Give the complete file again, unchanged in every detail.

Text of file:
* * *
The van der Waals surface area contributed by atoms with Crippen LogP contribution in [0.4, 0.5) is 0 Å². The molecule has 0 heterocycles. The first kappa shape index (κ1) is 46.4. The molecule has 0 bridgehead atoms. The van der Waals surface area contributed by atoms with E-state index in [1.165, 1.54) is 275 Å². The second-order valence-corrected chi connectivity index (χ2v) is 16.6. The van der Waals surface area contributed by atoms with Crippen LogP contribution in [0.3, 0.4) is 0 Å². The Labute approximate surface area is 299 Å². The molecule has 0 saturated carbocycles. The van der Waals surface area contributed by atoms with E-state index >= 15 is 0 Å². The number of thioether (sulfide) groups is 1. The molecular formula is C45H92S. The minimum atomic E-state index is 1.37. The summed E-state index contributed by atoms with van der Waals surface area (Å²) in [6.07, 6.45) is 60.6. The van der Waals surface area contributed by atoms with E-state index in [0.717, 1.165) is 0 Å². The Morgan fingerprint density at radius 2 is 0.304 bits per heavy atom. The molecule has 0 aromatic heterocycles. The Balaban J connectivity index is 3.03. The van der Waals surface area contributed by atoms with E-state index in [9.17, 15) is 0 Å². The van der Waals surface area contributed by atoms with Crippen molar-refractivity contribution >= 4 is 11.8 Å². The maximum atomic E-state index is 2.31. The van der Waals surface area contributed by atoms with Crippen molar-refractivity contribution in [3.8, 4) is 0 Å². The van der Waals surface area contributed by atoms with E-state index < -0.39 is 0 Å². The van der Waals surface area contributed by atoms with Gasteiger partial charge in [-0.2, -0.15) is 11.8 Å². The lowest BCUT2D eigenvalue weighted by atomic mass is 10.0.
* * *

The van der Waals surface area contributed by atoms with Crippen LogP contribution in [0.4, 0.5) is 0 Å². The molecule has 0 heterocycles. The first kappa shape index (κ1) is 46.4. The molecule has 0 bridgehead atoms. The van der Waals surface area contributed by atoms with E-state index in [1.165, 1.54) is 275 Å². The second-order valence-corrected chi connectivity index (χ2v) is 16.6. The van der Waals surface area contributed by atoms with Crippen LogP contribution in [0.3, 0.4) is 0 Å². The Labute approximate surface area is 299 Å². The molecule has 0 saturated carbocycles. The van der Waals surface area contributed by atoms with E-state index >= 15 is 0 Å². The number of thioether (sulfide) groups is 1. The molecular formula is C45H92S. The minimum atomic E-state index is 1.37. The summed E-state index contributed by atoms with van der Waals surface area (Å²) in [6.07, 6.45) is 60.6. The van der Waals surface area contributed by atoms with E-state index in [0.717, 1.165) is 0 Å². The Morgan fingerprint density at radius 2 is 0.304 bits per heavy atom. The molecule has 0 aromatic heterocycles. The Balaban J connectivity index is 3.03. The van der Waals surface area contributed by atoms with E-state index in [9.17, 15) is 0 Å². The van der Waals surface area contributed by atoms with Crippen molar-refractivity contribution >= 4 is 11.8 Å². The maximum atomic E-state index is 2.31. The van der Waals surface area contributed by atoms with Crippen molar-refractivity contribution in [3.8, 4) is 0 Å². The van der Waals surface area contributed by atoms with E-state index < -0.39 is 0 Å². The van der Waals surface area contributed by atoms with Gasteiger partial charge in [-0.2, -0.15) is 11.8 Å². The lowest BCUT2D eigenvalue weighted by atomic mass is 10.0.